The following three-player game has been named "an undesired guest".[1]

{\displaystyle {\begin{aligned}&\{1,2\}\succ _{1}\{1\}\succ _{1}\{1,2,3\}\succ _{1}\{1,3\},\\&\{1,2\}\succ _{2}\{2\}\succ _{2}\{1,2,3\}\succ _{2}\{2,3\},\\&\{1,2,3\}\succ _{3}\{2,3\}\succ _{3}\{1,3\}\succ _{3}\{3\}.\end{aligned}}}
From these preferences, we can see that ${\displaystyle 1}$ and ${\displaystyle 2}$ like each other, but dislike the presence of player ${\displaystyle 3}$.

Consider the partition ${\displaystyle \pi =\{\{1,2\},\{3\}\}}$. Notice that in ${\displaystyle \pi }$, player 3 would prefer to join the coalition ${\displaystyle \{1,2\}}$, because ${\displaystyle \{1,2,3\}\succ _{3}\{3\}}$, and hence ${\displaystyle \pi }$ is not Nash-stable. However, if player ${\displaystyle 3}$ were to join ${\displaystyle \{1,2\}}$, player ${\displaystyle 1}$ (and also player ${\displaystyle 2}$) would be made worse off by this deviation, and so player ${\displaystyle 3}$'s deviation does not contradict individual stability. Indeed, one can check that ${\displaystyle \pi }$ is individually stable. We can also see that there is no group ${\displaystyle S\subseteq N}$ of players such that each member of ${\displaystyle S}$ prefers ${\displaystyle S}$ to their coalition in ${\displaystyle \pi }$ and so the partition is also in the core.

Another three-player example is known as "two is a company, three is a crowd".[1]

{\displaystyle {\begin{aligned}&\{1,2\}\succ _{1}\{1,3\}\succ _{1}\{1,2,3\}\succ _{1}\{1\},\\&\{2,3\}\succ _{2}\{2,1\}\succ _{2}\{1,2,3\}\succ _{2}\{2\},\\&\{3,1\}\succ _{3}\{3,2\}\succ _{3}\{1,2,3\}\succ _{3}\{3\}.\end{aligned}}}
In this game, no partition is core-stable: The partition ${\displaystyle \{\{1\},\{2\},\{3\}\}}$ (where everyone is alone) is blocked by ${\displaystyle \{1,2,3\}}$; the partition ${\displaystyle \{\{1,2,3\}\}}$ (where everyone is together) is blocked by ${\displaystyle \{1,2\}}$; and partitions consisting of one pair and a singleton are blocked by another pair, because the preferences contain a cycle.

Concise representations and restricted preferences

Since the preference relations in a hedonic game are defined over the collection of all ${\displaystyle 2^{|N|-1}}$ subsets of the player set, storing a hedonic game takes exponential space. This has inspired various representations of hedonic games that are concise, in the sense that they (often) only require polynomial space.

• Individually rational coalition lists[5] represent a hedonic game by explicitly listing the preference rankings of all agents, but only listing individually rational coalitions, that is coalitions ${\displaystyle S}$ with ${\displaystyle S\succcurlyeq _{i}\{i\}}$. For many solution concepts, it is irrelevant how precisely the player ranks unacceptable coalitions, since no stable coalition structure can contain a coalition that is not individually rational for one of the players. Note that if there are only polynomially many individually rational coalitions, then this representation only takes polynomial space.
• Hedonic coalition nets[6] represent hedonic games through weighted Boolean formulas. As an example, the weighted formula ${\displaystyle j\land \lnot k\mapsto _{i}5}$ means that player ${\displaystyle i}$ receives 5 utility points in coalitions that include ${\displaystyle j}$ but do not include ${\displaystyle k}$. This representation formalism is universally expressive and often concise[6] (though, by necessity, there are some hedonic games whose hedonic coalition net representation requires exponential space).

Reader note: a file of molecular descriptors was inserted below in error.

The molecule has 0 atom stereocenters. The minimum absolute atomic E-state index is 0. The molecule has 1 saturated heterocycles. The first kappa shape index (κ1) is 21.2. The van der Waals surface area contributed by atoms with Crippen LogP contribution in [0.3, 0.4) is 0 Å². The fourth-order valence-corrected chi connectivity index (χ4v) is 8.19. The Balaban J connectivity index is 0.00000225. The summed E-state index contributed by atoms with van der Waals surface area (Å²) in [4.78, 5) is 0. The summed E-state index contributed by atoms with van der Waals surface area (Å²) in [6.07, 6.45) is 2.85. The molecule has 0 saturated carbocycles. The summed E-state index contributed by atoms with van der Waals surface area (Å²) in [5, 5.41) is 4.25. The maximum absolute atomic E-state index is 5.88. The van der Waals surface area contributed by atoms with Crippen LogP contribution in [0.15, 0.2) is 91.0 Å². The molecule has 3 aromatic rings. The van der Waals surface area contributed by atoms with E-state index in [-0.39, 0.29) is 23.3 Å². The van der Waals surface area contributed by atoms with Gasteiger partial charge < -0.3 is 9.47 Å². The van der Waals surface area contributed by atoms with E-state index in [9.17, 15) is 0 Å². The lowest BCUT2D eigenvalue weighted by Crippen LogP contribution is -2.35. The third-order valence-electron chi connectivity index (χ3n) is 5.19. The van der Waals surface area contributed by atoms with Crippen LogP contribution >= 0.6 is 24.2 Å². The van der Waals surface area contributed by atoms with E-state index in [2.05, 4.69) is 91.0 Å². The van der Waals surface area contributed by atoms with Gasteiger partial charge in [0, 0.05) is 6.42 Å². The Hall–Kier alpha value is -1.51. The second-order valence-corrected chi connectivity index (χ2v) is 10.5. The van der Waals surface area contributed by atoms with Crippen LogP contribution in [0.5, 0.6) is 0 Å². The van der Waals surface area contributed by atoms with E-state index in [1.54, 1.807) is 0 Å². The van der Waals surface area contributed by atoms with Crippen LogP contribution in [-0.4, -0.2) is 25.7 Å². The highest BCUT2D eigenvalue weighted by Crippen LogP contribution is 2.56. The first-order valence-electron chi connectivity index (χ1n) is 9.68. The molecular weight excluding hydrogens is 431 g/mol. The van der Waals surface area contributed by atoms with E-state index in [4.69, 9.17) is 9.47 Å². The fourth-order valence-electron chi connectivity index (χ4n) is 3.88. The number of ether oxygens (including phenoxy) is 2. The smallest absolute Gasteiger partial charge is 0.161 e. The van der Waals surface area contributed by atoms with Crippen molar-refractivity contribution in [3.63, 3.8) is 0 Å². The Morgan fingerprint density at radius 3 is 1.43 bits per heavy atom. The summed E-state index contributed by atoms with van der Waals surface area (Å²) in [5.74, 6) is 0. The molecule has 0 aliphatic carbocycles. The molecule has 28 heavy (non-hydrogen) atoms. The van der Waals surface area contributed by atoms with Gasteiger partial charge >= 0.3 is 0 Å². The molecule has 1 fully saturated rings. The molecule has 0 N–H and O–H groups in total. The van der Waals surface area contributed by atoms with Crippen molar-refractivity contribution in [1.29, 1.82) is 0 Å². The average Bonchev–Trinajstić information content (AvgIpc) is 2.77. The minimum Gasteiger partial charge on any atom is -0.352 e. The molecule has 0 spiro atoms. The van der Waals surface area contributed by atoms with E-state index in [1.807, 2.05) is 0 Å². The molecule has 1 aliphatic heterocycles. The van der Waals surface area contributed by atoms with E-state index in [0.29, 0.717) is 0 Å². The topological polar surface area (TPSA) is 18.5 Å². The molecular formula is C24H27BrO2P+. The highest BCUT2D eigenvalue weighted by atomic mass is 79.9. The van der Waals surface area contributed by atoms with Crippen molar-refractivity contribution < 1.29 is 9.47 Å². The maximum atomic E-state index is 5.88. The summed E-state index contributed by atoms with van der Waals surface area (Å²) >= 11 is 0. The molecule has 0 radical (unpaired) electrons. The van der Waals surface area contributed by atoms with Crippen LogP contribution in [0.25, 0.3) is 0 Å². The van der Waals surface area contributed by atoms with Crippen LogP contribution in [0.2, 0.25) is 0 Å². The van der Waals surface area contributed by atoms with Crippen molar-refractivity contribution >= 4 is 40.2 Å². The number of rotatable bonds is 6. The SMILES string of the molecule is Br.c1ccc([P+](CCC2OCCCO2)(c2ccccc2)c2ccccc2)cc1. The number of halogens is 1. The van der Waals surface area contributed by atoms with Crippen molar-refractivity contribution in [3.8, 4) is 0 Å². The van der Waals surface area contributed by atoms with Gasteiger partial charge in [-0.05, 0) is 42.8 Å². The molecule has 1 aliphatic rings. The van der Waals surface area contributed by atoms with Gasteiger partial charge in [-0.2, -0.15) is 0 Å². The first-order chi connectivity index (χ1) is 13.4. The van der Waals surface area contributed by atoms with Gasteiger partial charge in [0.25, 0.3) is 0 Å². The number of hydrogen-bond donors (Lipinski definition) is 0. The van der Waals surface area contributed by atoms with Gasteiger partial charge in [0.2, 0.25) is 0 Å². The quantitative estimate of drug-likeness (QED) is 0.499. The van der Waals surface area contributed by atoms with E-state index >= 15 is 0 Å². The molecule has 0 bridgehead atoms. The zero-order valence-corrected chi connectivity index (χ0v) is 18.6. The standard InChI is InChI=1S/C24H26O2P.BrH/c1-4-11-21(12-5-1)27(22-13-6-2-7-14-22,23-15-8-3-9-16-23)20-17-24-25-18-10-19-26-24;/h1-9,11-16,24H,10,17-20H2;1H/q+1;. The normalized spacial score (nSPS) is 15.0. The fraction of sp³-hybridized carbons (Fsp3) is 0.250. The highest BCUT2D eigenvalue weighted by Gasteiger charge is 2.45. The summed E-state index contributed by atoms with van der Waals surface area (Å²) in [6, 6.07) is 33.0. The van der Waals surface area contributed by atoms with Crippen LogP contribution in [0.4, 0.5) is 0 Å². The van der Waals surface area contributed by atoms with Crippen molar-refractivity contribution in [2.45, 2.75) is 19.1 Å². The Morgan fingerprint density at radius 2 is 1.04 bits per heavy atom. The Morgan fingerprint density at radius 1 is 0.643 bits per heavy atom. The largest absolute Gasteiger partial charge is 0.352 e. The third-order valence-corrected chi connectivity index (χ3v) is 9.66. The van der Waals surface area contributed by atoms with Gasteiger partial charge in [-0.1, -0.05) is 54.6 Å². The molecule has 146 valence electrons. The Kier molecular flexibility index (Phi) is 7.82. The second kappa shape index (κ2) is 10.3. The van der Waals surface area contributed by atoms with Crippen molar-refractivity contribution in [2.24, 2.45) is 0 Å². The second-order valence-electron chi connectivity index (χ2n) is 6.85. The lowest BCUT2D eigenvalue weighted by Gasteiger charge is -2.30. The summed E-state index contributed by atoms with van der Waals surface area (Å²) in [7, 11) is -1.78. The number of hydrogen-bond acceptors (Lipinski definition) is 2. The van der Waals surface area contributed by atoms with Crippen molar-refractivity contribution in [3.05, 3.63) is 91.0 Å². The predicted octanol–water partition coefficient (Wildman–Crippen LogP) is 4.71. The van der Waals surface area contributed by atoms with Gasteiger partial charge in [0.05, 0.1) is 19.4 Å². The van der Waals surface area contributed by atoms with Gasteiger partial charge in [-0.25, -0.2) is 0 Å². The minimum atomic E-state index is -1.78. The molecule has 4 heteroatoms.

• Additively separable hedonic games[1] are based on every player assigning numerical values to the other players; a coalition is as good for a player as the sum of the values of the players. Formally, additively separable hedonic games are those for which there exist valuations ${\displaystyle v_{i}(j)\in \mathbb {R} }$ for every ${\displaystyle i,j\in N}$ such that for all players ${\displaystyle i}$ and all coalitions ${\displaystyle S,T\ni i}$, we have ${\displaystyle S\succcurlyeq _{i}T}$ if and only if ${\displaystyle \textstyle \sum _{j\in S}v_{i}(j)\geq \textstyle \sum _{j\in T}v_{i}(j)}$. A similar definition, using the average rather than the sum of values, leads to the class of fractional hedonic games.[7]
• In anonymous hedonic games,[8] players only care about the size of their coalition, and agents are indifferent between any two coalitions with the same cardinality: if ${\displaystyle |S|=|T|}$ then ${\displaystyle S\sim _{i}T}$. These games are anonymous in the sense that the identities of the individuals do not influence the preference ranking.
• In Boolean hedonic games,[9] each player has a Boolean formula whose variables are the other players. Each player prefers coalitions that satisfy its formula to coalitions that do not, but is otherwise indifferent.
• In hedonic games with preferences depending on the worst player (or W-preferences[10]), players have a preference ranking over players, and extend this ranking to coalitions by evaluating a coalition according to the (subjectively) worst player in it. Several similar concepts (such as B-preferences) have been defined.[11][12][13]

Existence guarantees

This digraph describes an additively separable hedonic game whose core is empty. It has five players (displayed as circled vertices). Any two players not connected by an arc have valuation -1000 for each other.